This post is prompted by a tweet from Mistress Elita asking people not to confuse the terms ‘Submissive’ and ‘Masochistic’. It got me thinking….
1/2 'submissive' is not synonymous with 'masochistic'. Please stop assuming the two are inseparable.
— Elita Darling (@MistressElita) January 30, 2016
Visiting a rather well known dungeon in New York for the first time I was asked to complete a form saying what type of treatment interested me and whether, in each case, my limits were mild, medium or severe. Within five minutes of the session starting I was prostrate on the floor being commanded to lick the Mistress’s shoes while she told me how worthless I was. For me this was about as erotic as old socks. It felt unsexy, unnatural, ridiculous and demeaning. I know for many this is meat and drink but not for me. Thirty minutes later I stopped the session and was, very fairly, refunded my fee.
While the information form did allow me to define the nature and extent of my masochism at no point had it asked how submissive I was. Did the Mistress have any right to assume that, because I had chosen to session with someone identified as a Dominant, I wanted to lick her shoes and be spat on? I think not.
Dominant and Submissive, Sadist and Masochist are not absolute terms in stark black or white. Instead they are each an axis of character and personality on which we are all at different places. Together they create a chart where we each have our own spot, probably in one of the green areas.* A strongly submissive person can have a low pain tolerance and unless he/she makes this clear may have a very unpleasant session indeed. A strong masochist who doesn’t specify what he/she wants is unlikely to be satisfied with a mild spanking. On the other side, for some tops it is all about domination and power while, for others, it is about inflicting pain. For two people playing for the first time simple top/bottom or dom/sub labels are not enough. For a mutually fulfilling session the pre-session communication has in effect to define where each partner sits on this chart.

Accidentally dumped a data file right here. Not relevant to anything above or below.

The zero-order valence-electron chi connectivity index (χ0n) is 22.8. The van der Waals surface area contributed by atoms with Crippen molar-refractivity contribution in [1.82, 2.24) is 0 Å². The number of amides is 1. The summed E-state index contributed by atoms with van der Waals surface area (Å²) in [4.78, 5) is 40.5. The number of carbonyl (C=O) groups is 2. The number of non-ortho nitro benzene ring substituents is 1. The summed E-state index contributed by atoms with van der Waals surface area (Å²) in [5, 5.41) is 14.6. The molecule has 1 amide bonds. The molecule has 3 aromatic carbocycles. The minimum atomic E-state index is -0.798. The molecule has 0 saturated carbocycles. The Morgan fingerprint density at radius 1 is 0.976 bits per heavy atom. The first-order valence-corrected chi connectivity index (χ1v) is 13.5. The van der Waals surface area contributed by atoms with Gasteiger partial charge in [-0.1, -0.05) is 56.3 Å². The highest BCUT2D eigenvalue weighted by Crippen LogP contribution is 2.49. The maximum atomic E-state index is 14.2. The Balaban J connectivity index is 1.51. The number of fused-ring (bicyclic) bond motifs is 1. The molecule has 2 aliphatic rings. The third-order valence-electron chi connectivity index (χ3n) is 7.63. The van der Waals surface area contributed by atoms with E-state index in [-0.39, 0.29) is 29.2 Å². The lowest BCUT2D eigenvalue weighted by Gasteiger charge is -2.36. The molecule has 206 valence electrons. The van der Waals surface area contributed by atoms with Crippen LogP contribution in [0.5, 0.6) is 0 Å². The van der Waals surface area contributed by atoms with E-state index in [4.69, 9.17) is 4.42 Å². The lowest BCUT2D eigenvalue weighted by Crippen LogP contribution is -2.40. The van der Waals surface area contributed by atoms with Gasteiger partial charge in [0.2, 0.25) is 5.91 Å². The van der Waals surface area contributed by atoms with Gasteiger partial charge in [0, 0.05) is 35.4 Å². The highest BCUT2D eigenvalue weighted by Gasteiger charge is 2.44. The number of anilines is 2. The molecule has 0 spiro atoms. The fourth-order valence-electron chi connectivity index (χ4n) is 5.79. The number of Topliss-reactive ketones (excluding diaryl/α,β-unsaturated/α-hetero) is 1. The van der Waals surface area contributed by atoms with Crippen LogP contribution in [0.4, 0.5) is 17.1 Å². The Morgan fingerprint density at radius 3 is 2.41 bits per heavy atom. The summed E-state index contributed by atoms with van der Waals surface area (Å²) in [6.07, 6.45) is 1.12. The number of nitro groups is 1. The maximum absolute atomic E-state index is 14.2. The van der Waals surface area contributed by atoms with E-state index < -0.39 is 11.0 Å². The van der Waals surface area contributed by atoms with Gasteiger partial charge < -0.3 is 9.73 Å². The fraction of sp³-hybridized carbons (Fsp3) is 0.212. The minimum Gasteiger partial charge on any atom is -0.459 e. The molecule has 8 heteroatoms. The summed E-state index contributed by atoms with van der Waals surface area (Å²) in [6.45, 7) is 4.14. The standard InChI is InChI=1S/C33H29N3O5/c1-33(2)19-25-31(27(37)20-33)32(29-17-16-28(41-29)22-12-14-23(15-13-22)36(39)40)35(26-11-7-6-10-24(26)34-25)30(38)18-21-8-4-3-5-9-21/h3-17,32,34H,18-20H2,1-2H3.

So a Switch is in the middle where the lines cross. Right?
Wrong. The lines cross at Vanilla – no kink at all.
A switch effectively has two personas, each of which has a unique position on the chart. Taking myself as an example: as a sub I am rather strongly masochistic but only weakly submissive. As a dom I am fairly mildly dominant (yes, I want her tied up but I am not going to verbally abuse her) but fairly sadistic, perhaps because I am looking for her to have the pain sensations that are such a turn-on for me. So this is my personal chart. I think that if I actually showed this to a sex worker before we had our first session the chances of a fulfilling experience would be hugely increased.
Like much of BDSM it all comes down to self awareness and good communication. Without both of these things what is left is effectively floundering around in the dark without a map. Never a good plan.
*It is perfectly possible to be in the blue areas. In a recent blog I described a session where a Mistress “Topped From The Bottom”, taking a role that was both dominant and masochistic, while I was enjoying spanking her without ever once being anything other than submissive. A bit paradoxical for some but fun. It this was your core kink and how you identified yourself then your emoji would be in one or the other blue area depending on whether you liked to top from the bottom or to be topped from the bottom. Confused. Try it, you’ll see.